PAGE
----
As doctors and provinces continue to discuss what a more permanent virtual care model—a new part of our universal public health care system—might look like, pay-for-service apps have leapt into the fray. Canadian health care startups raised more than $300 million (US) in 2020, roughly double the amount they did in 2019, according to the Globe and Mail. While most people in this country rely on public health care, these services charge a premium to connect patients with clinicians, registered nurses, and pharmacists, as well as to access their own health data. Yanick Beaulieu, a Montreal-based cardiologist who has worked in the virtual care space for years, has decried the shift to a corporate-driven approach as the “Netflixization of health care”—where patients pay for a monthly “all-you-can-consume” subscription and access as much health care as they want. While it may seem counterintuitive, more medical attention can be harmful to our health, increasing patient anxiety, unnecessary scans and tests, and the use of medications that can stress organs or cause other issues.

Billing for services that would normally be offered for free, like medical notes or requests for lab tests, is even more troublesome, argued physicians and University of Toronto professors Sheryl Spithoff and Tara Kiran in an op-ed for the Globe and Mail. They point to some platforms that even include in-app advertisements for drugs while patients wait in virtual “exam rooms.” (One example of this is Juno, an electronic medical-record system that is used by 376 clinics around the country.) Several studies show that advertising drugs directly to patients leads them to request and receive prescriptions that are either unnecessary or more expensive than the alternatives.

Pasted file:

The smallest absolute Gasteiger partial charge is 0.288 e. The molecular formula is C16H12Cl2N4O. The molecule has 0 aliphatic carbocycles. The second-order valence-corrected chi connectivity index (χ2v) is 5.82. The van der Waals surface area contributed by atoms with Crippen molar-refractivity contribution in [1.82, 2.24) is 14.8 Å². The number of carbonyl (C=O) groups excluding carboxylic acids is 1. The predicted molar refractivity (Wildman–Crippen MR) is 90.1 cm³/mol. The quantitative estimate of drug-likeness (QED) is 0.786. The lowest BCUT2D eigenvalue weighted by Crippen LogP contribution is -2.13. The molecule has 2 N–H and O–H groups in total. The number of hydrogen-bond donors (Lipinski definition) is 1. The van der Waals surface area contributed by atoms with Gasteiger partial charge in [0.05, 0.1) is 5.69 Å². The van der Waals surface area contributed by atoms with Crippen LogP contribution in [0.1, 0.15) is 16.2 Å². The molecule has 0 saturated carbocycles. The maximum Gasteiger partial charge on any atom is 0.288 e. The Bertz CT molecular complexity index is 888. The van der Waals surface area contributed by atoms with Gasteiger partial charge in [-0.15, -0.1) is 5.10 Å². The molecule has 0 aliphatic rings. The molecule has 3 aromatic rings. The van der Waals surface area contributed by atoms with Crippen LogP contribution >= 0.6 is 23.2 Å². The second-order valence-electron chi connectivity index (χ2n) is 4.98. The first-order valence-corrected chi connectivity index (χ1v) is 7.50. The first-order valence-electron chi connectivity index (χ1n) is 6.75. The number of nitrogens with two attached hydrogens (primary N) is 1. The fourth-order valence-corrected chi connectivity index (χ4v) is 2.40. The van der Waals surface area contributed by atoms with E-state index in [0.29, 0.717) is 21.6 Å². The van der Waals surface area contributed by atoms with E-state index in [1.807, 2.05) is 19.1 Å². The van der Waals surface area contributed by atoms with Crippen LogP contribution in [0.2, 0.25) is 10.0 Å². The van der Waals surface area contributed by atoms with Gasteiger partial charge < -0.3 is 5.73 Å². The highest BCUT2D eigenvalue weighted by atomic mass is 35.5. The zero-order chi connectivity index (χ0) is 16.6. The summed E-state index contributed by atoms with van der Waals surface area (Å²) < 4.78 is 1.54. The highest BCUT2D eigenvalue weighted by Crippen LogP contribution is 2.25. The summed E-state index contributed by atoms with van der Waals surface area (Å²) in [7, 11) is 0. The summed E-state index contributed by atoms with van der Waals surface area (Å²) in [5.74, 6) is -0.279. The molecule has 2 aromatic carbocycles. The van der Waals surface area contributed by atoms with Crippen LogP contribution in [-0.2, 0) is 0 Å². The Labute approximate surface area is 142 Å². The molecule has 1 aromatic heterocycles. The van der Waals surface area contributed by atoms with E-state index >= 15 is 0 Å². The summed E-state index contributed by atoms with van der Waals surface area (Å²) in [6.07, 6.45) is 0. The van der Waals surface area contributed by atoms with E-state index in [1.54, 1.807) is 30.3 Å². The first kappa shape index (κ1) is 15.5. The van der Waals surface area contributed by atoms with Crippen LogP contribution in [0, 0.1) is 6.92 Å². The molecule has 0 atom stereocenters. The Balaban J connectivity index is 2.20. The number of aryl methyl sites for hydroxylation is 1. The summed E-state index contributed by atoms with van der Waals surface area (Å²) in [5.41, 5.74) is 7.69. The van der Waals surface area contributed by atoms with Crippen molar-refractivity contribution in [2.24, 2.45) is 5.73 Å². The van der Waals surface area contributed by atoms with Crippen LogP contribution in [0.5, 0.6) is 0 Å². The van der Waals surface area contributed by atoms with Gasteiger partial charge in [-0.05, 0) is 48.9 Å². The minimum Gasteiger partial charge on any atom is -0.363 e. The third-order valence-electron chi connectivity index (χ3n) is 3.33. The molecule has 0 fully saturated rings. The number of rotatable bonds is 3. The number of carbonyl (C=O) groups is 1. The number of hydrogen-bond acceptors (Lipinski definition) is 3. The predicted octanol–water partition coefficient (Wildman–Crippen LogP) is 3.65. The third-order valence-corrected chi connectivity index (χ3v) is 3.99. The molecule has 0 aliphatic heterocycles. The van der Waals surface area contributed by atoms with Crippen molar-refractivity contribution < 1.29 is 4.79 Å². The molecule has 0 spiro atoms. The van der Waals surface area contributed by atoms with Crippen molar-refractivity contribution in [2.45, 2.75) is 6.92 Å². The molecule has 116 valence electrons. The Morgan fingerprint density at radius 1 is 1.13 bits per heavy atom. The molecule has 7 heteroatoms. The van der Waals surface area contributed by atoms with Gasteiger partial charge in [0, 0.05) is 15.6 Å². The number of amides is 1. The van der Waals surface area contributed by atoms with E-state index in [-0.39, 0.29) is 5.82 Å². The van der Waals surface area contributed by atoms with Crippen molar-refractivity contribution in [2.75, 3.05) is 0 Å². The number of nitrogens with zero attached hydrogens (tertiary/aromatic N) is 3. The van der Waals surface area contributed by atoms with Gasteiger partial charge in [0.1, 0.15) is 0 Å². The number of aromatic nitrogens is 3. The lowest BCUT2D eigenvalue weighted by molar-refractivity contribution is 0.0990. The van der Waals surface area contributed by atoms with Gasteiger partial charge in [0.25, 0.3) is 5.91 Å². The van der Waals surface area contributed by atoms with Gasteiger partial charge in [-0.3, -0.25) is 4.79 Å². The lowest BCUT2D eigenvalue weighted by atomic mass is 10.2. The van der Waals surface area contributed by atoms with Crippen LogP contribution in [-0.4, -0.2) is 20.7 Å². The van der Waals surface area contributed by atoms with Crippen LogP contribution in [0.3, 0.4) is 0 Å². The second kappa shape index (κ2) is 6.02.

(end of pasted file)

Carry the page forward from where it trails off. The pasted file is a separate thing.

Then there’s the question of privacy. While the technology companies that provide these virtual care platforms and apps won’t sell sensitive personal information, Spithoff and Kiran write that they can hand over de-identified primary care records, information that pharmaceutical sales representatives can use to figure out which physicians to target to promote certain drugs. One such company, MCI Onehealth, estimates that de-identified electronic health records can be worth anywhere between $35 and $330 each.

The communities that virtual care was originally designed to help become precisely the ones left behind.

A two-tier model, where some with means pay for the care they need while others in underserved communities struggle to find a consistent doctor, goes against the very notion of equitable publicly funded care. Worse, the communities that virtual care was originally designed to help become precisely the ones left behind. Reports and surveys from before and during the pandemic have consistently found that people living in rural areas and those with lower household incomes face barriers to accessing online care. People in rural areas across Canada often do not have the same internet access as those in urban centres, for example, and a glitchy video call is far from ideal for showing a doctor a suspicious mole or talking about anxiety regarding a new medication. According to Infrastructure Canada, just 41 percent of households in rural communities have access to download speeds of at least fifty megabits per second and upload speeds of ten megabits per second—the minimum target set out by the federal government.